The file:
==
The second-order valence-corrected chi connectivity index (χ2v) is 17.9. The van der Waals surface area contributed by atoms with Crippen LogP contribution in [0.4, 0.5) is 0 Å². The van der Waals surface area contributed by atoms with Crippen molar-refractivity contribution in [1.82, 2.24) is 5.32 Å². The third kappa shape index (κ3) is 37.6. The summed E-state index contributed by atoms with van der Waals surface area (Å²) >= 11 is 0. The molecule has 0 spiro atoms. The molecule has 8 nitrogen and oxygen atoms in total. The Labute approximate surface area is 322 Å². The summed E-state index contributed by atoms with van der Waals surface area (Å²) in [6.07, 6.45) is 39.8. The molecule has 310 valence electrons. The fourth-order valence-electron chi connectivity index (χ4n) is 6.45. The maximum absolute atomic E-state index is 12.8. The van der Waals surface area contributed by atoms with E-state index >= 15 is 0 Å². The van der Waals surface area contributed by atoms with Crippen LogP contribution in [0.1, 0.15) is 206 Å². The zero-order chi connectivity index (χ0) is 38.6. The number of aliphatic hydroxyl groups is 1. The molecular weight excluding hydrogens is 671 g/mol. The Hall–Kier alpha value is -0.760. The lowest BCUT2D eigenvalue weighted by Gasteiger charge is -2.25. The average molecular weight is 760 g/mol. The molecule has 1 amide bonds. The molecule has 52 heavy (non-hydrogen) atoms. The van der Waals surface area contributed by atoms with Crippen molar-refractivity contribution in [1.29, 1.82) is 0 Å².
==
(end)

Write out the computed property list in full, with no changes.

The second-order valence-corrected chi connectivity index (χ2v) is 17.9. The van der Waals surface area contributed by atoms with Crippen LogP contribution in [0.4, 0.5) is 0 Å². The van der Waals surface area contributed by atoms with Crippen molar-refractivity contribution in [1.82, 2.24) is 5.32 Å². The third kappa shape index (κ3) is 37.6. The summed E-state index contributed by atoms with van der Waals surface area (Å²) >= 11 is 0. The molecule has 0 spiro atoms. The molecule has 8 nitrogen and oxygen atoms in total. The Labute approximate surface area is 322 Å². The summed E-state index contributed by atoms with van der Waals surface area (Å²) in [6.07, 6.45) is 39.8. The molecule has 310 valence electrons. The fourth-order valence-electron chi connectivity index (χ4n) is 6.45. The maximum absolute atomic E-state index is 12.8. The van der Waals surface area contributed by atoms with E-state index >= 15 is 0 Å². The van der Waals surface area contributed by atoms with Crippen LogP contribution in [0.1, 0.15) is 206 Å². The zero-order chi connectivity index (χ0) is 38.6. The number of aliphatic hydroxyl groups is 1. The molecular weight excluding hydrogens is 671 g/mol. The Hall–Kier alpha value is -0.760. The lowest BCUT2D eigenvalue weighted by Gasteiger charge is -2.25. The average molecular weight is 760 g/mol. The molecule has 1 amide bonds. The molecule has 52 heavy (non-hydrogen) atoms. The van der Waals surface area contributed by atoms with Crippen molar-refractivity contribution in [1.29, 1.82) is 0 Å².